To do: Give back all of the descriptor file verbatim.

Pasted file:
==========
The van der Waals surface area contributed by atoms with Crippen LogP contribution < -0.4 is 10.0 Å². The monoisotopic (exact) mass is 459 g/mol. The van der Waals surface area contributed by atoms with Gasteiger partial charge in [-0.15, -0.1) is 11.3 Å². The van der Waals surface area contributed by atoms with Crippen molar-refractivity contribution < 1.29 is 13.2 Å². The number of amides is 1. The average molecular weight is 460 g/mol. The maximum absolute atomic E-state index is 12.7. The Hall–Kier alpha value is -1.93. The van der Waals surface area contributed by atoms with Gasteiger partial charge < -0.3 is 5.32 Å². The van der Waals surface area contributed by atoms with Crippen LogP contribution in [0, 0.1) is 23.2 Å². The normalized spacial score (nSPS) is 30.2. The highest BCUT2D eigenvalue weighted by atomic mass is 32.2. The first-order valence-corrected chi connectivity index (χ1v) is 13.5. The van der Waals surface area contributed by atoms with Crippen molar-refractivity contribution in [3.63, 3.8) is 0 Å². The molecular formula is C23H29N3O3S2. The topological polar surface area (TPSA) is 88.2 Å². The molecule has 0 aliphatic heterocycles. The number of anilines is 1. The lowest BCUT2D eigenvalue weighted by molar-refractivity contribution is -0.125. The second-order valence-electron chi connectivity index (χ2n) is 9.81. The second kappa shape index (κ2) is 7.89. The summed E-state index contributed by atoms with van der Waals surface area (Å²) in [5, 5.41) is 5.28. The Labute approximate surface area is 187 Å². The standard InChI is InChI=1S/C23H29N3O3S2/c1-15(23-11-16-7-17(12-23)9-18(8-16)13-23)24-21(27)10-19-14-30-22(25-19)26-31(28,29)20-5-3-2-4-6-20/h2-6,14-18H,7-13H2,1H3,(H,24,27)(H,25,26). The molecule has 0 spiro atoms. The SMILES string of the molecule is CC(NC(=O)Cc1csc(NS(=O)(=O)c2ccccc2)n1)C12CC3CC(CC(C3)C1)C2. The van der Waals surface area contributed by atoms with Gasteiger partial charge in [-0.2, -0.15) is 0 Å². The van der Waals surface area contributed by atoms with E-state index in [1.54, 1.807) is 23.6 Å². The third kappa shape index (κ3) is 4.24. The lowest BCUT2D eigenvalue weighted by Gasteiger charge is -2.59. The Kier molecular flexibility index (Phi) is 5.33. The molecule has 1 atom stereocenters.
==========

The van der Waals surface area contributed by atoms with Crippen LogP contribution < -0.4 is 10.0 Å². The monoisotopic (exact) mass is 459 g/mol. The van der Waals surface area contributed by atoms with Gasteiger partial charge in [-0.15, -0.1) is 11.3 Å². The van der Waals surface area contributed by atoms with Crippen molar-refractivity contribution < 1.29 is 13.2 Å². The number of amides is 1. The average molecular weight is 460 g/mol. The maximum absolute atomic E-state index is 12.7. The Hall–Kier alpha value is -1.93. The van der Waals surface area contributed by atoms with Gasteiger partial charge < -0.3 is 5.32 Å². The van der Waals surface area contributed by atoms with Crippen LogP contribution in [0, 0.1) is 23.2 Å². The normalized spacial score (nSPS) is 30.2. The highest BCUT2D eigenvalue weighted by atomic mass is 32.2. The first-order valence-corrected chi connectivity index (χ1v) is 13.5. The van der Waals surface area contributed by atoms with Crippen molar-refractivity contribution in [3.63, 3.8) is 0 Å². The molecular formula is C23H29N3O3S2. The topological polar surface area (TPSA) is 88.2 Å². The molecule has 0 aliphatic heterocycles. The number of anilines is 1. The lowest BCUT2D eigenvalue weighted by molar-refractivity contribution is -0.125. The second-order valence-electron chi connectivity index (χ2n) is 9.81. The second kappa shape index (κ2) is 7.89. The summed E-state index contributed by atoms with van der Waals surface area (Å²) in [5, 5.41) is 5.28. The Labute approximate surface area is 187 Å². The standard InChI is InChI=1S/C23H29N3O3S2/c1-15(23-11-16-7-17(12-23)9-18(8-16)13-23)24-21(27)10-19-14-30-22(25-19)26-31(28,29)20-5-3-2-4-6-20/h2-6,14-18H,7-13H2,1H3,(H,24,27)(H,25,26). The molecule has 0 spiro atoms. The SMILES string of the molecule is CC(NC(=O)Cc1csc(NS(=O)(=O)c2ccccc2)n1)C12CC3CC(CC(C3)C1)C2. The van der Waals surface area contributed by atoms with Gasteiger partial charge in [-0.2, -0.15) is 0 Å². The van der Waals surface area contributed by atoms with E-state index in [1.54, 1.807) is 23.6 Å². The third kappa shape index (κ3) is 4.24. The lowest BCUT2D eigenvalue weighted by Gasteiger charge is -2.59. The Kier molecular flexibility index (Phi) is 5.33. The molecule has 1 atom stereocenters.